In the cradle of coffee – Ethiopia
In today’s Ethiopia, the history of coffee began in the first place. And whoever brings some time to the article will understand where my website gets its name from. Read more about coffee in Ethiopia and where it all started.
- The shepherd Kaldi from Kaffa in the land of Abyssinia noticed that his goats did not want to sleep at night, and went to the cause.
- Monks found that the goats nibbled during the day on the yellow and red cherries of a green shrub – the coffee shrub.
- The monks prepared an infusion of the cherries and were thus able to watch, pray or have lively conversations at night.
- However, it was still a long way to the roasted coffee.
- Coffee in Ethiopia was mentioned as early as the 9th century.
- From Ethiopia, the coffee was probably brought by slave traders to Arabia in the 11th or 14th century.
- But the golden age of coffee was brought to an abrupt end by the 1974 revolution.
- In the next 17 years of Communist rule, the coffee sector came to a virtual standstill.
- Due to the liberalized market and increased private-sector activity the coffee trade regained momentum in the 1990s.
Coffee in Ethiopia today
- In total, about 15 million people live from cultivation of coffee in Ethiopia.
- Most sun-dried Ethiopian coffees come from the mountainous regions east of the capital Addis Ababa – in Harrar, which is the oldest coffee region known.
- Most of the washed coffee comes from the highlands to the south and west of Adis Ababa – the best known are Yirgacheffe, Sidamo and Limu.
- While the dry-processed coffees from Ethiopia taste mysterious and ambiguous, the best washed coffees in the country are simply elegant: their aroma is light, fruity with lemon and floral tones.
Traditional Preparation of coffee in Ethiopia
The Jebena is a bell-shaped 20 cm clay pot with a long thin neck and round bottom. This helps to avoid the froth of the coffee by distributing the steam bubbles more evenly. That the Jebena does not tip over, it is placed on a ring of straw.
The Coffee Ceremony Buna
- Coffee in Ethiopia usually takes place with friends, neighbors or relatives and strengthens the community feeling.
- Traditionally, the fresh green coffee beans are washed by women, rubbed dry and then roasted in a flat metal tray on glowing charcoal and then ground with a mortar.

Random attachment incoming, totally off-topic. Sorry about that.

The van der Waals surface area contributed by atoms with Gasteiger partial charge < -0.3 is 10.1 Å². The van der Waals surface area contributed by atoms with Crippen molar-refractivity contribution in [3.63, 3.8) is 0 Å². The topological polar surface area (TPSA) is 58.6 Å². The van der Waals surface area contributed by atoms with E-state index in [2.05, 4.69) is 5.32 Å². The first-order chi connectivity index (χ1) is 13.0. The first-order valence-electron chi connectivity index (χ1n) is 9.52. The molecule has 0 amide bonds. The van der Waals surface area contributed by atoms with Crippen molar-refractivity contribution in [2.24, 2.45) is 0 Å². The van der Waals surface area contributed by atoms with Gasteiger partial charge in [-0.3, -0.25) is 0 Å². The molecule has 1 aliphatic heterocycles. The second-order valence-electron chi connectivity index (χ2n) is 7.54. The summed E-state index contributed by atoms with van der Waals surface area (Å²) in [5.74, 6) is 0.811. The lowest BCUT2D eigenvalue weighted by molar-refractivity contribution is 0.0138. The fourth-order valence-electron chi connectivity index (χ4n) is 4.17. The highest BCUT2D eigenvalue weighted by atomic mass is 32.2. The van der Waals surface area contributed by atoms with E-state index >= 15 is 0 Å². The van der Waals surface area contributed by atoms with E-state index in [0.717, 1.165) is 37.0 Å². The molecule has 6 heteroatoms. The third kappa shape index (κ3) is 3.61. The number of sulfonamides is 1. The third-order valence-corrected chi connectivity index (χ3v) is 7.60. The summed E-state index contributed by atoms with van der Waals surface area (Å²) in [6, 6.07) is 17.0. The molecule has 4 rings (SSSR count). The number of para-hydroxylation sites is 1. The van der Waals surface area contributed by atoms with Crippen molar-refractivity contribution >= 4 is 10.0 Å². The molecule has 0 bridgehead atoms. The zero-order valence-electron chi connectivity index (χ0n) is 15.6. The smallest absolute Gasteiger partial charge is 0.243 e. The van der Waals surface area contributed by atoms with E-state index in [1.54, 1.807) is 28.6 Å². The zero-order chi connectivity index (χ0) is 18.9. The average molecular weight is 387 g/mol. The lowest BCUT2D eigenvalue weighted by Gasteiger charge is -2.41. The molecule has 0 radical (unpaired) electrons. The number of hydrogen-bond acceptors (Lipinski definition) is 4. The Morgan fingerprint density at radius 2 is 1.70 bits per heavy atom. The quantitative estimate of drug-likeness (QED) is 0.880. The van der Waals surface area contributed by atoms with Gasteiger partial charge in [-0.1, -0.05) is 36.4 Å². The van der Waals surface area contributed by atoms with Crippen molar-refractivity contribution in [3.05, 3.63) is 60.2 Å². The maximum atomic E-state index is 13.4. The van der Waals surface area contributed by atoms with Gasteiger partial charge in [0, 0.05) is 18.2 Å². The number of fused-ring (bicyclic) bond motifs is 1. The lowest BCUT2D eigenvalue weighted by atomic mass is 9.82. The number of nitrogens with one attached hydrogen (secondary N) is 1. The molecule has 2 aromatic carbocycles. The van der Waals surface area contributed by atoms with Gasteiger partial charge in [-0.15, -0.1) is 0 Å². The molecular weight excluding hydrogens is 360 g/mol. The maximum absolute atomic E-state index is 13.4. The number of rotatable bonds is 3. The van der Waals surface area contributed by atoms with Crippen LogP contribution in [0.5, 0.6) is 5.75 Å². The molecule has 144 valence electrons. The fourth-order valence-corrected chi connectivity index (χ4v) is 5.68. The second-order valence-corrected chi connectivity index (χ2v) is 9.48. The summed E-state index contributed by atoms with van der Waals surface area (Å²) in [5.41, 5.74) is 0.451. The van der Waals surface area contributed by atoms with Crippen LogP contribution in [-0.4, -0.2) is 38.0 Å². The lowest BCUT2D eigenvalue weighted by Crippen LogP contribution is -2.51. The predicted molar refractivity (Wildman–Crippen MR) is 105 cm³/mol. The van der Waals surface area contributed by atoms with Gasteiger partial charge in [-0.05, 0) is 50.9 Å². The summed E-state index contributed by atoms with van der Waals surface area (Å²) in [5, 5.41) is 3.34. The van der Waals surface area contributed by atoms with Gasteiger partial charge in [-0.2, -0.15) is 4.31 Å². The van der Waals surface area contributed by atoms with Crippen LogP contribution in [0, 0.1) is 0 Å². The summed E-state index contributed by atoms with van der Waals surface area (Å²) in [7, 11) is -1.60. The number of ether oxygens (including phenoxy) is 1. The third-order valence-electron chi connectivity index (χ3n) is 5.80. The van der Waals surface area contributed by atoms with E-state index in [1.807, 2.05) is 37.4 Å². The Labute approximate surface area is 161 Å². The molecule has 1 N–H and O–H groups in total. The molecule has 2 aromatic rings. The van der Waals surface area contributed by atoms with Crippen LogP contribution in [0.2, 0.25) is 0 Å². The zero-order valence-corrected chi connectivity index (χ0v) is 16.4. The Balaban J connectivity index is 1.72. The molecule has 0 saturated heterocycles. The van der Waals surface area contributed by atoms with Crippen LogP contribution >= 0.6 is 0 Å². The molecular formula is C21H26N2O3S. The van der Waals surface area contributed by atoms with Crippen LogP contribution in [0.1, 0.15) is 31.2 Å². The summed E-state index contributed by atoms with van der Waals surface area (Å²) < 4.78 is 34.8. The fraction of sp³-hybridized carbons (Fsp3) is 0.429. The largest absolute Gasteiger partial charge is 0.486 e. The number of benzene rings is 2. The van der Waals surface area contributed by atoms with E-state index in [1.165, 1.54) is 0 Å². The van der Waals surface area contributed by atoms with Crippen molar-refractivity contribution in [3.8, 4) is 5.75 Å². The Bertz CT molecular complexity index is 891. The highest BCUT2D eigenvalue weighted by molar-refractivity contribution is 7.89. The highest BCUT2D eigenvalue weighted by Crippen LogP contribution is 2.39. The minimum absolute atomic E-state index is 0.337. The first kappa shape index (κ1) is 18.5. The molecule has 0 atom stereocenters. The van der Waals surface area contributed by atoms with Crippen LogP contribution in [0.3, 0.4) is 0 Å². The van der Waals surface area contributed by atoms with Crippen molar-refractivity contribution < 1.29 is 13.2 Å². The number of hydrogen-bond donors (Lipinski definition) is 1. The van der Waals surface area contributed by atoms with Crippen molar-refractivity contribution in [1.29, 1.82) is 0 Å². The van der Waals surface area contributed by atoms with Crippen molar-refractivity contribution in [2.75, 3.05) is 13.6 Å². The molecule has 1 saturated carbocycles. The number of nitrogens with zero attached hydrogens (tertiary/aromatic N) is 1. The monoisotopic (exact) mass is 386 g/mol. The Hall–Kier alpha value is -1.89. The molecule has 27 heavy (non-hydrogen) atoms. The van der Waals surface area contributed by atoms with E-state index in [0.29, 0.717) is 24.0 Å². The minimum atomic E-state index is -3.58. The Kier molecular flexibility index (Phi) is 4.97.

- Now the water is boiled in the Jebena.
- Then the coffee powder is put into the pot and boiled.
- Recipes of coffee in Ethiopia depend on region – sometimes spices such as cloves, cardamom, a pinch of salt or milk are also boiled up.
- After that the coffee is poured into small porcelain cups in a thin golden stream of about 30 cm in height and drunk with lots of sugar.
- The coffee table on which the coffee dishes are placed is called Rekebot (የቡና ረከቦት)
- For this, freshly roasted grains, chickpeas or popcorn are served.
- While all guests enjoy their first coffee, the hostess cooks up the second brew, where worries and problems are discussed.
- The last brew is the third and serves the blessing. In many parts of Ethiopia, the ritual takes place in the morning, at noon and in the evening.
Tena’dam | ጤና አዳም (Garden Rue)* is a herb that grows in Ethiopia and used to flavor coffee. Simply put some green leaves on top of the coffee in your cup. The leaves can enhance the taste of good coffee to greatness by sweetening it. But too much of the herb can turn the coffee into an herbal mess and make it bitter.
In Ethiopian folk medicine, Tenadam is also used to treat colic in babies, diarrhea, ear ache, heart pain, hemorrhoids, influenza symptoms and intestinal disorders. The fruits are used as an ingredient for Berbere, a common spice for many Ethiopian foods.
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